"Subversion is a productive function of what we know as desiring machine. The problem is that the desired is a germinal flow in which we search in vain for persons or even for discernible functions such as father, mother, son, sister, etc., since these names designate nothing more than intensive variations on the body determined as seed."
      Gilles Deleuze and Félix Guattari

      Homer moves his big calloused hand over Apu’s naked and surprisingly smooth chest. They are lying on the floor in the back of the shop at Badulaque, among crates of beer and boxes of Pringles. Homer’s trousers are somewhere by the door, tangled up with his friend’s shirt. He has had a lot of lovers in his life, but no one excites him to the point of making him forget all caution as the beautiful Apu does. Homer contemplates his body with admiration. He loves his dark, fleshy lips. He loves his moustache and his greasy hair. But what he likes best is his skin. It isn’t yellow like the skin of the Springfielders . It’s a healthy shade of brown, and it gives off a faint aroma of sweat and Asian cigarettes. On the other side of the curtain that separates them from the shop, Homer’s two sisters-in-law are beating on the counter with fury in their faces.

      "Subversion is what we have worked for all our lives. Subversion should be not a means but an end in itself. Only in that way can we prevent the Revolution coming to a standstill."
      Daniel Cohn-Bendit

      Ned Flanders is sitting peacefully by the same bend of the river where he meets Homer every Sunday when he hears the familiar screech of the wheels of his neighbour’s old Ford. The car appears in the midst of a cloud of dust and stops after fender-ramming a number of trees. It seems that Homie is drunker than usual today. Flanders lays the fishing rod down, gets to his feet and slowly walks towards the car. As he gets nearer he hears the familiar chords of the Pete Seger music his neighbour always listens to. For a moment, as he watches Homer bang his head on the roof of the car and climb out, tottering to the rhythm of Seger’s guitar, it occurs to him that this unsteady and repulsive image represents the languid, fat-assed, silent debacle of his whole generation. The generation that was going to change the world. Homer drains a can of Budweiser and throws it at a tree. He belches and stands there looking at Flanders with an expression that is a mixture of annoyance, tiredness and hungry desire.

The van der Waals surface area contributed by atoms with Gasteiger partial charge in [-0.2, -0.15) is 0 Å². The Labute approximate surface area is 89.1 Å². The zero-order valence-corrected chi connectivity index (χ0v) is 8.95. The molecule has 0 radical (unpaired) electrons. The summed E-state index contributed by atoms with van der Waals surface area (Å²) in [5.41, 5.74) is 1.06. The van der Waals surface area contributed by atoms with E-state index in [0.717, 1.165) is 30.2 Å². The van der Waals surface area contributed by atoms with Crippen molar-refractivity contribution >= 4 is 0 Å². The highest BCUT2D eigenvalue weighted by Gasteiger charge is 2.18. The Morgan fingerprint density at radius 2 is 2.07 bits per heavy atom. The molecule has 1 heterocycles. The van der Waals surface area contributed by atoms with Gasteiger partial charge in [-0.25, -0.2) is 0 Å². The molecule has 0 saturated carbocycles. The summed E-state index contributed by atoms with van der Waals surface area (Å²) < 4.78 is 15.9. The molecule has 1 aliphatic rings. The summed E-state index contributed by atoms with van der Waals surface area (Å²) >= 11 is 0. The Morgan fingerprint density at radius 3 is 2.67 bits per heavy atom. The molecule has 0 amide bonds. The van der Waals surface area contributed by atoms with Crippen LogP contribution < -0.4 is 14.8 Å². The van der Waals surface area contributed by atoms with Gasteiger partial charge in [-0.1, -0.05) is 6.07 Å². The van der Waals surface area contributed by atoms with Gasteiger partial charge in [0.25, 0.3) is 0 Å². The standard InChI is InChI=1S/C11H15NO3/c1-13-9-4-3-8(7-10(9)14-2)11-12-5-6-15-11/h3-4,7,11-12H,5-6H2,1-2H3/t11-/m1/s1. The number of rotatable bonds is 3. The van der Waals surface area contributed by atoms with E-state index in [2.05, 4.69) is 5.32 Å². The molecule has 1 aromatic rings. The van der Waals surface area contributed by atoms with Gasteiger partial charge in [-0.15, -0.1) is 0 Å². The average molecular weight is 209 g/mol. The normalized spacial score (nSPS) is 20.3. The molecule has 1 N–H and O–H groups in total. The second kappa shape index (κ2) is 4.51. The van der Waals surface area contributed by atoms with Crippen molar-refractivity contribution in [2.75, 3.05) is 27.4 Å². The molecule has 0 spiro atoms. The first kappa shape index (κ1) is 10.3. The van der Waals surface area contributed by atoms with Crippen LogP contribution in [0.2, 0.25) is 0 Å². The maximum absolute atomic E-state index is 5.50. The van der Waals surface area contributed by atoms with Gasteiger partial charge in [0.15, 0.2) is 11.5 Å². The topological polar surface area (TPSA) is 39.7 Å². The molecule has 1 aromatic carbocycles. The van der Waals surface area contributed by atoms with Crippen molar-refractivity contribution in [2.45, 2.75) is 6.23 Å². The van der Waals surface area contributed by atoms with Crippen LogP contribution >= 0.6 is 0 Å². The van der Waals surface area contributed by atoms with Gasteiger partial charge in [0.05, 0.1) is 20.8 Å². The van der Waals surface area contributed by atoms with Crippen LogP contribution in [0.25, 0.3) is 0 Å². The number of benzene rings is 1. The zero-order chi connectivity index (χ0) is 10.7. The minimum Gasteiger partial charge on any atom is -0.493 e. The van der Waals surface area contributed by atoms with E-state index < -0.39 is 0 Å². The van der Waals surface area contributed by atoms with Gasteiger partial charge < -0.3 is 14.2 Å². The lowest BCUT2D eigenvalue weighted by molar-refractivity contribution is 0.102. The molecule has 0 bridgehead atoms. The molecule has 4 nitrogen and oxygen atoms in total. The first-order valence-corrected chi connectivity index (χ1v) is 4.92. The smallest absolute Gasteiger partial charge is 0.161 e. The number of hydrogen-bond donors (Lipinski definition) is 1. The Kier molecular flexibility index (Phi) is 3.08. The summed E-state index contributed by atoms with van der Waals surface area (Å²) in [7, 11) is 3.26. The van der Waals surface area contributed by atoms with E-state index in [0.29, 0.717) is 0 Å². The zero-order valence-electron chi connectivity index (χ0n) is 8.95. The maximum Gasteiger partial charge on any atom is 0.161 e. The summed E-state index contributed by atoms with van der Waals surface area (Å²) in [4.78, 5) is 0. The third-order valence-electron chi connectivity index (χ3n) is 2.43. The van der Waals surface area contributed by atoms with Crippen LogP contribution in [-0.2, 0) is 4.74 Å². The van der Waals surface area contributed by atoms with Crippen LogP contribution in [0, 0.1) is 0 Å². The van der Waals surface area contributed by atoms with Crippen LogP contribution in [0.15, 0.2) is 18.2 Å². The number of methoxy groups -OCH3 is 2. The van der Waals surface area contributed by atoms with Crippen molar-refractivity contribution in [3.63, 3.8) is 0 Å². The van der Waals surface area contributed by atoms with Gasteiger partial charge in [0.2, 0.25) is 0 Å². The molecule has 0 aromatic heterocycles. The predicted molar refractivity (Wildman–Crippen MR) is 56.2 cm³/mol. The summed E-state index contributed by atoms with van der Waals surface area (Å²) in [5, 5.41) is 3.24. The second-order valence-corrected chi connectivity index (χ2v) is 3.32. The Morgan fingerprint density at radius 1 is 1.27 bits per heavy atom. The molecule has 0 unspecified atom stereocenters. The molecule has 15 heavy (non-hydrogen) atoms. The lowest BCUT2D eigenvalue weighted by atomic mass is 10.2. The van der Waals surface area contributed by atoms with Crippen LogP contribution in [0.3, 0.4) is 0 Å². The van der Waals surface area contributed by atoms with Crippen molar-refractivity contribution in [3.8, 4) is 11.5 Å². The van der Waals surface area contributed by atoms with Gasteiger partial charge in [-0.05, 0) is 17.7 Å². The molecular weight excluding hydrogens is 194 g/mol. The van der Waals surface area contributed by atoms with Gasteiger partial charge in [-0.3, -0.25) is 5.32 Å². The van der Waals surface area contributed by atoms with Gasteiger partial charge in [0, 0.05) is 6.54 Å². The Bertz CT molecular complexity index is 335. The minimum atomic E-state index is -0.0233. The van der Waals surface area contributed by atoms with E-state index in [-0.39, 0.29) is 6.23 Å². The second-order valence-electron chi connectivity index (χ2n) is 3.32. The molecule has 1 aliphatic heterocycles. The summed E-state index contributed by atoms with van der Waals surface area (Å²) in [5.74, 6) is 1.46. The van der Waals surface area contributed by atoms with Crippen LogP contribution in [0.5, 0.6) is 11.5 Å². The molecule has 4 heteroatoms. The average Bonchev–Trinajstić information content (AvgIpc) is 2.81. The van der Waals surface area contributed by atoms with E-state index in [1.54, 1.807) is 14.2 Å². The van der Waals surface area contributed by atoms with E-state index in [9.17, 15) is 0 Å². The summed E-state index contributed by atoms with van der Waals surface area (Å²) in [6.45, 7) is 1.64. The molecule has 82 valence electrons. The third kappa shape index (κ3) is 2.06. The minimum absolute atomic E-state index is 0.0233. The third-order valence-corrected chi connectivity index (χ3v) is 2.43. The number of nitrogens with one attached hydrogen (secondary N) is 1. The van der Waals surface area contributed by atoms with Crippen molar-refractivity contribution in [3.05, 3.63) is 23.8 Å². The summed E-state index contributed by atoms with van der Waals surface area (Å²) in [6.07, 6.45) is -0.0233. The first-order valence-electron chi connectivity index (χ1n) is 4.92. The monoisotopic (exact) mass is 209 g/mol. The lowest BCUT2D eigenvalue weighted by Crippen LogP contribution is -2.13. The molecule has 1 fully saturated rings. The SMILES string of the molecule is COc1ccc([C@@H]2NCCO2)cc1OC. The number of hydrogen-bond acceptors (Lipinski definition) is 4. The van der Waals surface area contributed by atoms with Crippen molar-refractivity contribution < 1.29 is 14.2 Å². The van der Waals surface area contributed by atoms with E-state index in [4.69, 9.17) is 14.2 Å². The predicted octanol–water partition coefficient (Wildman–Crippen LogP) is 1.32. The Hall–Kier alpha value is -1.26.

"Have you brought her?" Flanders can’t keep the note of longing out of his voice.
      Homer doesn’t answer. Flanders looks in the back window of the car and even through the dirtiness of the glass he can see the crawling shape of little Maggie with her eternal dummy and her skin of the purest and healthiest shade of yellow you could imagine.
      "Oh, Homie," Flanders says with a catch in his voice. "This time I’ll give you more, much more. I’ll pay you back with interest..."
      Homer answers without looking at him, his gaze lost in some point of the river that flows squalidly past:
      "I want you to do it to me quick," he grunts. "Hurt me."

© 2000 Javier Calvo
translated by © Graham Thomson

spanish original

This story  may not be archived or distributed further without the author's express permission. Please see our conditions of use.

author's bio

Javier Calvo was born in Barcelona in 1973. He is a literary critic for El País and a translator. Among others, he has translated a Ezra Pound, W.H. Auden, Ted Hughes, Patrick McGrath y David Foster Wallace.
navigation:                         barcelona review #18                     may - june 2000
-Fiction Jess Mowry - One Way
Richard Weems - Curbside Mailboxes
Adam Blackwell - The Louis Agency
Deirdre Maultsaid - Puppy Dogs' Tails
Javier Calvo - Ned Flanders
-Poetry Dolors Miquel - Two Poems
-Article May and June in Barcelona
-Quiz William Faulkner
Answers to Jorge Luis Borges Quiz
-Regular Features Book Reviews